First, you almost certainly should know how jdbc database access works - this is required to set up the system to talk to your DBMS. Secondly, you need to know what Enterprise Java Beans are! The O'Reilly and Associates books are pretty good introductions (http://www.ora.com) as they are noted for supplying lots of sample code. You may have your own favorite technical publisher.
Out of the box, the EJBWizard is set up to work with the Objectweb JOnAS EJB system. This mostly means that in addition to the EJBWIZARD_ROOT environment, you also need a JONAS_ROOT pointing to a directory containing a "jonas.properties" file that in turn has a "jonas.datasources" line naming the various databases you want to generate beans for. None of that is essential - it's just easier if you can get the database to tell you what's what. If the database in question doesn't exist yet, you can define the fields manually. A similar system applies when generating EJBs for other EJBServers such as the BEA WebLogic Server.
You'll also want to customize the startup script in the EJBWIZARD_ROOT/bin directory so that the xerces.jar file and and jdbc drivers can be located. The -o option specifies the name of a directory (which must already exist) into which the bean source code is generated.
OK. At this point, hopefully you have launched the EJBWizard. Enterprise Java Beans come in 4 flavors (5 in EJB version 2). For pure logic, session beans are preferred. For database access, entity beans are the way to go. Most commonly used are container-managed entity beans (CMPs).
To create a CMP bean:
1. On the first tab, supply the name you want to give your bean, the package name, and the bean type. The other list items can be ignored.
Example: you want to track a fleet of dump trucks are the Jacksonville Port authority.
Bean name: DumpTruck
Package name: org.jpa.dumptruck
Bean type: Entity, Container-managed
2. Now go to the Data tab. If you have an existing dumptruck table in your database. click on the "Data source" button to log into the DBMS. Select your datasource (if more than one) from the drop list, click "Log on" to get the list of tables, select a table and click "OK" to cause the fields in the table to be placed in your data field list. You also have to designate a key field. All CMP beans REQUIRE at least one field to construct a unique primary key. This field doesn't have to be a DBMS key (though for performance it generally should), but it does have to uniquely identify a row in the database table. Sometimes a single field isn't enough, so you pick two or three fields which together make it unique. The way you define a key is to set the "key" number to a value greater than 0. The first part of the key is 1, the second (if present) is 2, etc.
You have to supply both the java names and type and their corresponding database names and types. This ties everything together. For example:
int | truckNumber | shortinteger | truck_number
Once you've described the database fields, you can define any business methods you want. Session EJBs have no database fields (although stateful beans might define fields that last for the life of the bean), but are big on business methods. Entity beans are less likely to use business methods, though they can be useful when a single value is used to set multiple fields, or you want a "helper" function related to the data (say, a method that takes a Vehicle Identification Number and returns "Ford" if it begins with "F".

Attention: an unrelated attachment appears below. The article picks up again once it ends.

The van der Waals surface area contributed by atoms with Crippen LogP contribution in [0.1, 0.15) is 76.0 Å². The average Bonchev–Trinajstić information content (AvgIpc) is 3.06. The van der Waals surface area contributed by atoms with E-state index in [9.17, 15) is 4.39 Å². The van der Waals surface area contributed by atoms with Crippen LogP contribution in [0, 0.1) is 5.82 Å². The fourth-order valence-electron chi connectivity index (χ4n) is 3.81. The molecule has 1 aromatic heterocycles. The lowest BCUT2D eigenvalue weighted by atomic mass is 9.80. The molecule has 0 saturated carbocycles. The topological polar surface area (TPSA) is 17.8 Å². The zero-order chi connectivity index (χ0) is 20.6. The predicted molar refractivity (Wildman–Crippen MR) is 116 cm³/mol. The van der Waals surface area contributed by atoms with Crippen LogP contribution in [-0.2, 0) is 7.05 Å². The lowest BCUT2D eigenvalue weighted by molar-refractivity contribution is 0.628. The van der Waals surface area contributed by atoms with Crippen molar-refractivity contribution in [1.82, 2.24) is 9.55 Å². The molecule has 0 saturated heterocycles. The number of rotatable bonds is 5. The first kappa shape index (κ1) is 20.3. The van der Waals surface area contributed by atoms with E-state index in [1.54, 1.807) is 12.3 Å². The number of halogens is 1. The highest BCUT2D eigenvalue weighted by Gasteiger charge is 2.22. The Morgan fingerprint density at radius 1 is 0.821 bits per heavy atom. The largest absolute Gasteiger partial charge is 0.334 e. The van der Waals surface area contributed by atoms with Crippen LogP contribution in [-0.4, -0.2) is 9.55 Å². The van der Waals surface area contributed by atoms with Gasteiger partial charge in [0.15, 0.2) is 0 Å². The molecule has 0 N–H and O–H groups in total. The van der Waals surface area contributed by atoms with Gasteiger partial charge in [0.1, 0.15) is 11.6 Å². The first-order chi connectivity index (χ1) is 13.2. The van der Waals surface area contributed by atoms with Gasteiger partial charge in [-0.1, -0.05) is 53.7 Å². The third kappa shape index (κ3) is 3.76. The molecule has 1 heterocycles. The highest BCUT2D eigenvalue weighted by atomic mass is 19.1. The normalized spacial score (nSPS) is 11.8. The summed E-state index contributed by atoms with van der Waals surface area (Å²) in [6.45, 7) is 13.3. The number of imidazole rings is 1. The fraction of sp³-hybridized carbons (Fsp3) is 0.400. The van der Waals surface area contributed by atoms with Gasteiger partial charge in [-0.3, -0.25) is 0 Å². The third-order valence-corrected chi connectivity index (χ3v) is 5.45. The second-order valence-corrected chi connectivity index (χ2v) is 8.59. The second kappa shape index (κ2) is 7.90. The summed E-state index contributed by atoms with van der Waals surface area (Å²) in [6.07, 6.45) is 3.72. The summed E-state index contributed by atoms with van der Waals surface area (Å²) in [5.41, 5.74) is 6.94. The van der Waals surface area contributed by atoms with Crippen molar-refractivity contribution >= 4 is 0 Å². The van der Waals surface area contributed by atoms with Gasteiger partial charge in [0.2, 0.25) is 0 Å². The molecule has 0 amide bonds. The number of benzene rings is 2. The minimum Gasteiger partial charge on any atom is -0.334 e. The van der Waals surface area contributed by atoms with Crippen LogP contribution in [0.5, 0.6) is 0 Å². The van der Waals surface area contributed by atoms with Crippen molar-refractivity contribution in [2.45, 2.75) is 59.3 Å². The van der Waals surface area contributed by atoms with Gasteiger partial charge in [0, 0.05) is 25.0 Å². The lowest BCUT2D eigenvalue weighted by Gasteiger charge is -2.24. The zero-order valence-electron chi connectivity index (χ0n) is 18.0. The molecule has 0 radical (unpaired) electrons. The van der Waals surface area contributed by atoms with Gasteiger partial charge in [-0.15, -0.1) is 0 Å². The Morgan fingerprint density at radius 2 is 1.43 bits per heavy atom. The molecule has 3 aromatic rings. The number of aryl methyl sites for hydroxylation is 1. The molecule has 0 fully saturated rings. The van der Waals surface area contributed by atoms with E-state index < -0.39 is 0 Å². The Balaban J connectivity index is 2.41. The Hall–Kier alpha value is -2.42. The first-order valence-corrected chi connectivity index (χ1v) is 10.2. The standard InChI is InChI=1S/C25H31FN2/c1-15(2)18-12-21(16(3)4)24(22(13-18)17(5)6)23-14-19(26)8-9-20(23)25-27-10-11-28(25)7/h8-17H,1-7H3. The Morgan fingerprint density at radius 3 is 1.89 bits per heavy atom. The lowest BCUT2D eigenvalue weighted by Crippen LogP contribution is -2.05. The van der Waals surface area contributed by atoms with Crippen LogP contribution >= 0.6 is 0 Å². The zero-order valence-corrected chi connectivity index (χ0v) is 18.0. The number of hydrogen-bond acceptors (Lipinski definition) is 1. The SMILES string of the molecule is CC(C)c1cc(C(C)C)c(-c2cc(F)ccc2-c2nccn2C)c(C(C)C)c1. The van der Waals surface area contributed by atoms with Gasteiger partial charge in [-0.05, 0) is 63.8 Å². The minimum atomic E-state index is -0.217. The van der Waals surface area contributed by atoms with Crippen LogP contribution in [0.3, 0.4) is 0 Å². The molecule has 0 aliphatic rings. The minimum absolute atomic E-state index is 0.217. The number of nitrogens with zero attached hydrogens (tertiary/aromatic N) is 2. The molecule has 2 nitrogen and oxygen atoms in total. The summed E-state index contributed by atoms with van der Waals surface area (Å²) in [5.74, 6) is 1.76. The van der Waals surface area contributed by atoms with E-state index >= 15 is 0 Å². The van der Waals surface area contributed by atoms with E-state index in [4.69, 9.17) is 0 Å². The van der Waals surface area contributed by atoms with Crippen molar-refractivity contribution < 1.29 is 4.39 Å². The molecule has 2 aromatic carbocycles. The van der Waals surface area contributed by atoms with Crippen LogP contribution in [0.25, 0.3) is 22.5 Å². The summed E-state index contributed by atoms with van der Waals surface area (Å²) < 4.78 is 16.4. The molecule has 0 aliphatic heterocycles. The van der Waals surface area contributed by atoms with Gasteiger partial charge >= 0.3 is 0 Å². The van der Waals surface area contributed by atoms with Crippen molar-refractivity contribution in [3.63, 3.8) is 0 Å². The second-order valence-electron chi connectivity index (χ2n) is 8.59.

3. Excepting Stateless Session beans, EJBs can have a create function or functions. These service the purpose of traditional constructors, but you DON'T construct EJBs directly (the container/manager does) so you use the create functions. One of the most common is the "create-everything" version. Just click "add" and click "All fields" on the method editor (Note - the "BODY" button doesn't do anything yet).
Important! By default, no create functions are defined (this is different than EJBWizard Version 2). The generic JSP's that get generated for entity beans need to have the "All fields" create function defined to compile properly if not customized.
4. Finally, you need at least one Finder function. for CMP beans, the function "FindPK()" is mandatory and you'll see it presupplied. Any other functions (e.g. findAllFords) you define yourself. Use the "SQL" button to bring up the dialog where you specify the search expression use to return the bean(s) that match. CMP finders are generated automatically by your appserver's ejb compiler (GenIC, in JOnAS case).
Once again, you need to add a little extra if using the generated JSPs unless you customize them. Create a findAllBean method (where "Bean" is your bean name) if you want the table-view JSP to display all beans in a single table view. The default table view displays all beans in the table, so it's not recommended for use with large tables. Customize the generated JSP as needed.
The exact text you put in the "SQL" Dialog is appserver dependent (this changes for EJB Version 2). For JOnAS, place an SQL "WHERE" clause in the dialog (including the word "WHERE"!). For WebLogic, this is a predicate in WebLogic's LISP-like query language.
Note: If you forget to add the "SQL" finder information, the default is to leave it blank. That generally results in a "find all beans" functionality!
That's it. Save your work, then select the File/Generate command to build the bean. If you get errors on the generation process, pass them on to me. Otherwise, when you see the "bean generated" dialog, you should have a ready-to-go bean in your output directory (the one pointed to by the "-o" option on the command line). At this point, if you have business methods to implement, edit the xxxBean.java file to supply their logic and add anything else you need, then run Ant to build the bean.
*** WARNNG *** When you generate a bean, it DESTROYS the old java files. Save any work you need to keep!